Authors: Elinor Wylie

  • Last updated on December 10, 2021

American poet and novelist

Author Works

Poetry:

Nets to Catch the Wind, 1921

Black Armour, 1923

Trivial Breath, 1928

Angels and Earthly Creatures, 1928

Last Poems, 1943

Long Fiction:

Jennifer Lorn: A Sedate Extravaganza, 1923

The Venetian Glass Nephew, 1925

The Orphan Angel, 1926

Mr. Hodge and Mr. Hazard, 1928

Biography

A woman of mercurial temperament and a dedicated artist in both poetry and prose, Elinor Wylie (WI-lee) emerged as one of the “new traditionalists” of American literature in the 1920’s. In a space of eight years, she wrote four books of poems and four novels in which her tragic vision of life is portrayed in fantasy and satire. Dead at forty-three, she had achieved recognition as an eloquent and picturesque writer whose work revealed the frustrations of a woman oppressed by society’s dictates.{$I[AN]9810000300}{$I[A]Wylie, Elinor}{$I[geo]WOMEN;Wylie, Elinor}{$I[geo]UNITED STATES;Wylie, Elinor}{$I[tim]1885;Wylie, Elinor}

Born Elinor Morton Hoyt in Somerville, New Jersey, on September 7, 1885, she was the oldest child of Henry Martyn and Anne (McMichael) Hoyt, both descended from old Pennsylvania families distinguished in society and public affairs. Her education was as fashionably correct as her family background. She attended private schools in Bryn Mawr and Washington, where her father, appointed to the post of assistant attorney general of the United States in 1897, became solicitor general in 1903. During her schooldays her interests were divided between art and poetry, the latter chiefly through her discovery of Percy Bysshe Shelley. Following her social debut and a brief, unhappy love affair, she married Philip Hichborn in 1905. For the next five years she lived the life of a fashionable young matron according to the standards of Philadelphia and Washington society. In 1910, to the surprise of family and friends, she abandoned her husband and small son and eloped with a married man, Horace Wylie, a cultivated scholarly man fifteen years her senior. Two years later Hichborn committed suicide. The elopement created a scandal kept alive by gossip and the press for years; it was even noted in the headline of her obituary.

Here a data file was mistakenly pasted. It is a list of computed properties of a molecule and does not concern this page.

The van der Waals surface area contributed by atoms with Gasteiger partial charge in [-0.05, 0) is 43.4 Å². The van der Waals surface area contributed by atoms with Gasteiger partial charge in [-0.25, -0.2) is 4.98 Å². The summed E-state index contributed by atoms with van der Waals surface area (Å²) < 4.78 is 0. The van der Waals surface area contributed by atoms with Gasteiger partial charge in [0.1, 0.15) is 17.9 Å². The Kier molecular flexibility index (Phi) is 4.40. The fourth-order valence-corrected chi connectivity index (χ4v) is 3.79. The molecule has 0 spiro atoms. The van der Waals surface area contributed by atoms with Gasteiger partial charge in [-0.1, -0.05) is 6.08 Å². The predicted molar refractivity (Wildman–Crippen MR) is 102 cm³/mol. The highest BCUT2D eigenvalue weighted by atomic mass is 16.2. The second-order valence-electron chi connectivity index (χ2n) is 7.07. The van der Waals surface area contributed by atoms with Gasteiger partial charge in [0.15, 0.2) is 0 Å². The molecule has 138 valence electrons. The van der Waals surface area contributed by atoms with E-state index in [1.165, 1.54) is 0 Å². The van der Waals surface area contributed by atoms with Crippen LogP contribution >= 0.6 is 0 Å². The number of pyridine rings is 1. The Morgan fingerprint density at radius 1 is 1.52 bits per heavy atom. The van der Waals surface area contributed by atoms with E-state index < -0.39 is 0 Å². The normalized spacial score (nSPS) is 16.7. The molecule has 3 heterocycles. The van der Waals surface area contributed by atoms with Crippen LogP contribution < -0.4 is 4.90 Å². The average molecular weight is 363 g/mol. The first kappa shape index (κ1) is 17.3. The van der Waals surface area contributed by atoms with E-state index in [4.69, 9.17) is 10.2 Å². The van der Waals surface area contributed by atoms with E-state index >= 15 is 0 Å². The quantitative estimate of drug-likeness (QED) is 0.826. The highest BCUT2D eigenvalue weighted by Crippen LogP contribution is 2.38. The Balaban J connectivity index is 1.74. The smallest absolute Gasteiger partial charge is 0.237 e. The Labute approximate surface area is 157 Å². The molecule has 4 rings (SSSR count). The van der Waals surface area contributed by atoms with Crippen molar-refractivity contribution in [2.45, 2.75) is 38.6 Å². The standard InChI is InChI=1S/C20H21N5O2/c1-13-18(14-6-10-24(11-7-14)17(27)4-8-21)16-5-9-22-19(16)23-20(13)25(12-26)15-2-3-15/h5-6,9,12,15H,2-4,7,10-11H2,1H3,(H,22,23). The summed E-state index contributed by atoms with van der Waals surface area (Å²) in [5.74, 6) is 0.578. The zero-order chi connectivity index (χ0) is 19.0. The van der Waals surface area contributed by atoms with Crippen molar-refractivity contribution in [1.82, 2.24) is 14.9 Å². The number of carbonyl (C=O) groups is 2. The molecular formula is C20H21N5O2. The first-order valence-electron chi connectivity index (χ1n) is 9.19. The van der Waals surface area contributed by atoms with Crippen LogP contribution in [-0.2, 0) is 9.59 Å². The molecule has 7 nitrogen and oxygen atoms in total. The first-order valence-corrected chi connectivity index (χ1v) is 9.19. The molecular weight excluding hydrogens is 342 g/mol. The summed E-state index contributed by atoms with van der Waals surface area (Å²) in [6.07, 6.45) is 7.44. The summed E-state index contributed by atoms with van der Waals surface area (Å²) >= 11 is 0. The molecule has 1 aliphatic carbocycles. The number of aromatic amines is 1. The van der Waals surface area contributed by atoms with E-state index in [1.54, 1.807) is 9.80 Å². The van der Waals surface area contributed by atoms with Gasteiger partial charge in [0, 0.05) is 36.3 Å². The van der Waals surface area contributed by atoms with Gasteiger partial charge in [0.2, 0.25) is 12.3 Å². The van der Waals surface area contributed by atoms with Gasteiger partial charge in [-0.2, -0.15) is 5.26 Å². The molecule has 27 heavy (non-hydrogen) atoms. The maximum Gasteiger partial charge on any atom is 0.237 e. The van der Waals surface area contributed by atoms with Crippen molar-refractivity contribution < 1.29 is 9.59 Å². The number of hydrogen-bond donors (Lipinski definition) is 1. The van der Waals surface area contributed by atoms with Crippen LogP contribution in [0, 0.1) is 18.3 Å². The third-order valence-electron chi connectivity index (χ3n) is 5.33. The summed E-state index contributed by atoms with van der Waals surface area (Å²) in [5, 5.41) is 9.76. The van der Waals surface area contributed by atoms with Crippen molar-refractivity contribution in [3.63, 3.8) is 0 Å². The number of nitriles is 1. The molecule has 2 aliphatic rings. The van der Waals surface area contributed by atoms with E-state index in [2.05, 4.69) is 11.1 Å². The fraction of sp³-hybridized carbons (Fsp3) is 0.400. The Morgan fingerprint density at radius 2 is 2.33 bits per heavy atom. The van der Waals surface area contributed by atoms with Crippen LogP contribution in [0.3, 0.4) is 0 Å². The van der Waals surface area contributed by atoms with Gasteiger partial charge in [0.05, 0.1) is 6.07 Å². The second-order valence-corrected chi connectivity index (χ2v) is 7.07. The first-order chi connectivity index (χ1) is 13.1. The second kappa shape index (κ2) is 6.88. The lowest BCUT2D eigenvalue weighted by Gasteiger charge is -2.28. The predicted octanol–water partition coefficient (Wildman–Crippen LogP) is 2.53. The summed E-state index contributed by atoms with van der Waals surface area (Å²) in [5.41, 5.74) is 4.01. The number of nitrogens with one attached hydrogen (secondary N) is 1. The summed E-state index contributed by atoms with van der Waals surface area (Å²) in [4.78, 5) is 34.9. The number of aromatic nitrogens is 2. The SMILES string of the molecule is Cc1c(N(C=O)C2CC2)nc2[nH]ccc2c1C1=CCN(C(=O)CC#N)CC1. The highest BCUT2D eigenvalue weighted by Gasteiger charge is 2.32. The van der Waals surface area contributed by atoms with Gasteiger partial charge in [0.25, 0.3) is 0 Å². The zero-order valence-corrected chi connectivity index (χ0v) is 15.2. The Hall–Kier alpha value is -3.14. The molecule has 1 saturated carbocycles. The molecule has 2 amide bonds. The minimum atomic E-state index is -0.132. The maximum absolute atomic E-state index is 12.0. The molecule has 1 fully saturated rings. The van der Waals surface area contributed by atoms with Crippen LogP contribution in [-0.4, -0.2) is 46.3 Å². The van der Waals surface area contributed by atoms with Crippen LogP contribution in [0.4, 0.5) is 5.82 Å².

When Horace Wylie found it impossible to obtain a divorce, the couple went to England and lived there under an assumed name. Incidental Numbers, Wylie’s first book of poems, was privately printed in London in 1912. Published anonymously, for presentation only, it holds only occasional promise of her mature powers as a poet. Unable to remain in England under wartime conditions, she and Wylie returned to Boston in 1916. His divorce having been granted, they were married the next year. After several years of restless travel from Maine to Georgia, Horace Wylie secured a minor government post, and they returned to Washington in 1919. Cut off from most of her former friends, Elinor Wylie became one of a literary group that included William Rose Benét and Sinclair Lewis, and with their encouragement she continued to write poetry. In 1921 she left Washington to make her home in New York.

She came late to the literary scene but with the manner of one whom no disastrous circumstance could subdue. The disillusionment Wylie felt when reality never quite measured up to her ideals resulted in poignant and often eccentric descriptive poetry. Nets to Catch the Wind, published in 1921, was awarded the Julia Ellsworth Ford Prize by the Poetry Society of America. To those who knew her best, she remained a person of contradictions. Although frequently overcome by life’s fragility, she never relinquished her quest for the ideal existence. She could be remote and proud (the “iced chalk” to which one critic compared her), but she was also mirthful and gracious, and her speech, like her writing, crackled with the wit and vigor of her mind. She had become a figure of literary legend when, having divorced Horace Wylie, she married William Rose Benét in 1923 and in the same year published both her second book of poems and a successful first novel.